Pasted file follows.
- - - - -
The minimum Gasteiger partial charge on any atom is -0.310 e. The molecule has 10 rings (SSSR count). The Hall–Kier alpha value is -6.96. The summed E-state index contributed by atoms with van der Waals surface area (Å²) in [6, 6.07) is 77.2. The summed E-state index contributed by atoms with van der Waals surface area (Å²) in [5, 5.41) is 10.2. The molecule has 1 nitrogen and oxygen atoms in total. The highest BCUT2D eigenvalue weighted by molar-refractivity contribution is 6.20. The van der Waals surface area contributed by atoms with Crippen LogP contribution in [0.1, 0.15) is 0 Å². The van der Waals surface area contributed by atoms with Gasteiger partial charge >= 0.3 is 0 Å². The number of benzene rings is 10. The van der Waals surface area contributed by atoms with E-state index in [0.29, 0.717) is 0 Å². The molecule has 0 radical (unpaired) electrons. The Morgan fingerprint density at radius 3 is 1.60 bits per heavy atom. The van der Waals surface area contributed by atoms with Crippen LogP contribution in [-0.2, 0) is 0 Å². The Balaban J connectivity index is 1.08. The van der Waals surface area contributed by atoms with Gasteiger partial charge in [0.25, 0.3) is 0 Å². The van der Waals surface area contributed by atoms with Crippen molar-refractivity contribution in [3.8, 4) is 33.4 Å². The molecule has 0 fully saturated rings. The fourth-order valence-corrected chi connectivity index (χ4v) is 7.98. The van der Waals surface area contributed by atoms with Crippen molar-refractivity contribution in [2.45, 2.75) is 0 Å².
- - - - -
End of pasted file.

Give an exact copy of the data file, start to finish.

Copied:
The minimum Gasteiger partial charge on any atom is -0.310 e. The molecule has 10 rings (SSSR count). The Hall–Kier alpha value is -6.96. The summed E-state index contributed by atoms with van der Waals surface area (Å²) in [6, 6.07) is 77.2. The summed E-state index contributed by atoms with van der Waals surface area (Å²) in [5, 5.41) is 10.2. The molecule has 1 nitrogen and oxygen atoms in total. The highest BCUT2D eigenvalue weighted by molar-refractivity contribution is 6.20. The van der Waals surface area contributed by atoms with Crippen LogP contribution in [0.1, 0.15) is 0 Å². The van der Waals surface area contributed by atoms with Gasteiger partial charge >= 0.3 is 0 Å². The number of benzene rings is 10. The van der Waals surface area contributed by atoms with E-state index in [0.29, 0.717) is 0 Å². The molecule has 0 radical (unpaired) electrons. The Morgan fingerprint density at radius 3 is 1.60 bits per heavy atom. The van der Waals surface area contributed by atoms with Crippen LogP contribution in [-0.2, 0) is 0 Å². The Balaban J connectivity index is 1.08. The van der Waals surface area contributed by atoms with Gasteiger partial charge in [0.25, 0.3) is 0 Å². The van der Waals surface area contributed by atoms with Crippen molar-refractivity contribution in [3.8, 4) is 33.4 Å². The molecule has 0 fully saturated rings. The fourth-order valence-corrected chi connectivity index (χ4v) is 7.98. The van der Waals surface area contributed by atoms with Crippen molar-refractivity contribution in [2.45, 2.75) is 0 Å².